Chet's 1958 set is masterful, if a little too safe...
Charles De Ledesma 2007-08-31
Founder of jazz label Riverside Records, Orrin Keepnews reflects in the sleeve notes to this reissue that he had managed to keep Chet Baker’s vocals off this 1958 set, Chet. Already a heavy drug user, Baker’s vocals at this period we known to be often awry, but, on the evidence here, his trumpet playing was a little less than masterful too.
Baker specialised in ballads, mostly straight-ahead renditions of evergreen tunes by the likes of Tin Pan Alley writers Rodgers/Hart and Cole Porter. But where some of his contemporaries would improvise around the melodies adding their own trademark flourishes and modal lines, Baker’s approach was more linear, often truthful to the original, but perhaps lacking the chutzpah which, arguably, defines a great jazz sensibility.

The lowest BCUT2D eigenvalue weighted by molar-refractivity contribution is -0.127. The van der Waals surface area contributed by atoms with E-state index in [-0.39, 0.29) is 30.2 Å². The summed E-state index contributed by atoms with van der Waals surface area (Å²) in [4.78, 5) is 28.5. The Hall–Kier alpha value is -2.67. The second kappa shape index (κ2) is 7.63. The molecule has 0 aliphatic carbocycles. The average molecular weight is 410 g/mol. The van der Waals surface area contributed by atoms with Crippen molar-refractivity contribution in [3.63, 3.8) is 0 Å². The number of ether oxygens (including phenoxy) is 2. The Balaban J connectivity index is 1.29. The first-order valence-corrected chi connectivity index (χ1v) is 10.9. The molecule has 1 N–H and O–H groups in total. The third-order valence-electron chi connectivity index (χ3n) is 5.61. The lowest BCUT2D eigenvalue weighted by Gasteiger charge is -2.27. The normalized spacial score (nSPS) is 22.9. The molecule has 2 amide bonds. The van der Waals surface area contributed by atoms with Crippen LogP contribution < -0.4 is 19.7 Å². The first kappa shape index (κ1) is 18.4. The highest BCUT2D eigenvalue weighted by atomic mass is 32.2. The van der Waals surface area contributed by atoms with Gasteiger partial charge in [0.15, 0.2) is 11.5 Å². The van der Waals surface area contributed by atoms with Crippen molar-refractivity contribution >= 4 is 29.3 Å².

Baker rose to prominence six few years before the release of Chet when he joined the Gerry Mulligan Quarter, and found almost instant fame on a recording of "My Funny Valentine", where he played a warm, lyrical and emotional solo. Here on Chet the trumpet lines seem tired, over-slow and, at times, almost off-key.
The set is saved somewhat by performances from sidemen Pepper Adams on baritone saxophone, Herbie Mann on flute and Bill Evans on piano. Indeed, on the opener "Alone Together" Adams’ intimate warm and lush work sparks the tune.
There are certainly moments of melancholy frisson on Chet, but for much of the time we find a great trumpeter playing it just too safe.